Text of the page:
It can all sound a bit complicated can’t it? However, it really isn’t. If you think you don’t understand music I promise you this is the way to learn, enjoy and appreciate music!
Where do I start?
Simply, start singing every day! Here are a few tips to get you started and can be used for children in Early Years and Primary school.
1. Sing the register.
Children quickly learn to sing your name back using only two notes. You might be thinking it would take longer to sing it however singing helps develop children’s listening and you will probably get through the register much quicker and in a more joyful way.
2. Sing everywhere and anywhere!
There are so many situations where singing can be useful in a school setting. Trying to get children to line up at the door or walk down the corridor in silence can be tricky. Turn the chatter into song! Here is one song which is useful for getting to and from places or just sing in the playground! Change the words to suit the occasion e.g. to the hall, wash your hands etc
3. Be Creative!
Develop imagination and creativity by turning what you are doing into a song. Jelly on a plate is a useful rhyme. Read this blog post for ideas.
4. Develop concepts using the voice
One of the most favourite things I do in class is about different voices. This helps children develop understanding of low and high, loud and quiet and differences between singing and speaking voices.
Try this: Can you use.
Use different voices such as high, low, loud, whisper, speaking, singing and thinking.
5. Make singing fun and a game!
Singing can always be fun. Movement is key. We are meant to move, children are meant to move. Movement helps consolidate musical concepts such as pulse and rhythm. Stopping and starting at the beginning and ends of songs increases listening skills and co-ordination.
Try this rhyme:
Engine, Engine coloured black
Going slowly down the track
Engine Engine coloured green
Fastest train you’ve ever seen!
Repeat the slow train a few times, then the fast one.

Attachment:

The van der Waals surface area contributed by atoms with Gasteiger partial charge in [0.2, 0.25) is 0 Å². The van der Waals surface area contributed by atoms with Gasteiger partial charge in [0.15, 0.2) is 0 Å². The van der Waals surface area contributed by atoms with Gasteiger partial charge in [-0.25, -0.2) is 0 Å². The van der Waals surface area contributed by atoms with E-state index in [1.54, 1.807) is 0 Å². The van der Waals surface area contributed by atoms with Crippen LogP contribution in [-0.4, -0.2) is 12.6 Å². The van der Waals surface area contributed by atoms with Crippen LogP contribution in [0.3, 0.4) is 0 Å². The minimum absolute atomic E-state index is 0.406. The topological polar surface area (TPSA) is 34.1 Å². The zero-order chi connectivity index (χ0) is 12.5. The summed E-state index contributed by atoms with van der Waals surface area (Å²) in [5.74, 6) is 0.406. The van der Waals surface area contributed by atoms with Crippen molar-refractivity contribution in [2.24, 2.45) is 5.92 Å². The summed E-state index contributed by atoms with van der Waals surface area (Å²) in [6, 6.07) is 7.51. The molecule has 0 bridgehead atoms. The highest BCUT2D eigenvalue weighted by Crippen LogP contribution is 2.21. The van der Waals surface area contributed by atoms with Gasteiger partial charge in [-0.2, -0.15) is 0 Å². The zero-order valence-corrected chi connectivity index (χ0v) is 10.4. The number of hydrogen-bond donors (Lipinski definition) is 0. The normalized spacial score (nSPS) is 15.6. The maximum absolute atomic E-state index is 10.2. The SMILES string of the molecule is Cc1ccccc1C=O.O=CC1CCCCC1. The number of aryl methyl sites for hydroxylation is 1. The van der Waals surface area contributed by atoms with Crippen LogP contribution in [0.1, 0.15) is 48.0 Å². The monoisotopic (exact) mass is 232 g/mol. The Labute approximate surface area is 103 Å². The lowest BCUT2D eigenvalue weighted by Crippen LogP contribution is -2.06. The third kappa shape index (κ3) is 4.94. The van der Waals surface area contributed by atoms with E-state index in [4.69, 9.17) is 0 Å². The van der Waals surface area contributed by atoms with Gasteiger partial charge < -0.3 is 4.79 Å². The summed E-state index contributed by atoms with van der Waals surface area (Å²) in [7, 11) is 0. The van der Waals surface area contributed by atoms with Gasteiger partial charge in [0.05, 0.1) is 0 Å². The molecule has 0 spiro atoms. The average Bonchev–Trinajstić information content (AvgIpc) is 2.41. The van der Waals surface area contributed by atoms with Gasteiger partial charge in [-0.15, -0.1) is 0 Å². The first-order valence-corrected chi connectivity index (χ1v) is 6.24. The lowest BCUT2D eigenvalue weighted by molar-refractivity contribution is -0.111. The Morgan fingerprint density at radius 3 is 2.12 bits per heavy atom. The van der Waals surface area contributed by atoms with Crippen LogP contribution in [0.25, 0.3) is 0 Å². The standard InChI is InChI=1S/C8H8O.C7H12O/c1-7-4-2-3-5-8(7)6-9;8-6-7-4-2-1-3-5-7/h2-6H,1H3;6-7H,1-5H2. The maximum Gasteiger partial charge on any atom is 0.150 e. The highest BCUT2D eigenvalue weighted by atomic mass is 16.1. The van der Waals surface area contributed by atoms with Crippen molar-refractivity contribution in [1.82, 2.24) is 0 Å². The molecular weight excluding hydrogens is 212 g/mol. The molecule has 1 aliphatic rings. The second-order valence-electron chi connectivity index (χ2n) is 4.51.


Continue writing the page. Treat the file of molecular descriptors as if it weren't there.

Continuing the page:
6. Sing in your normal voice
Young children best hear and copy sounds between the notes D (above middle C) and A however if your voice can’t reach that then just sing as best you can.
We are tuned into a particular frequency and from birth. Children are mimicking a minor third sound when they babble and then start to call ‘mummy’. This minor third is everywhere in our environment from the cuckoo to a door bell. Use this to sing the register!
7. Remember rhymes are just as important
Songs and chants are a natural way to develop oral language, auditory memory, and fluency and nurtures phonological awareness (alliteration, rhyming, rhythm, phrasing etc.). Children love this rhyme. Check they are listening by asking them questions
8. Stopping the fidgets.
Young children find it hard to sit still. They need to be on the move. However, if you have some fidgets in circle time break it up by playing a fun signals game! Singing only two notes sing the actions you want them to do. e.g Stand up, Sit down. This can be a fun game if you try and catch them out – great for listening skills too! As the children get better at listening you can just hum the notes and not say the words. Chances are they will recognise what you want them to do just from the sound. See example here:
9. Sing slowly and clearly.
Singing and music learning activates the brain and is known to link neural pathways between the left and right hemispheres in the brain, increasing children’s development in reading, literacy and numeracy skills. Singing slowly ensures children hear and process the sounds correctly.
Hopefully, these are enough tips to get you started. If you have any questions or would like further help or information then contact me via www.cossinsmusicschool.co.uk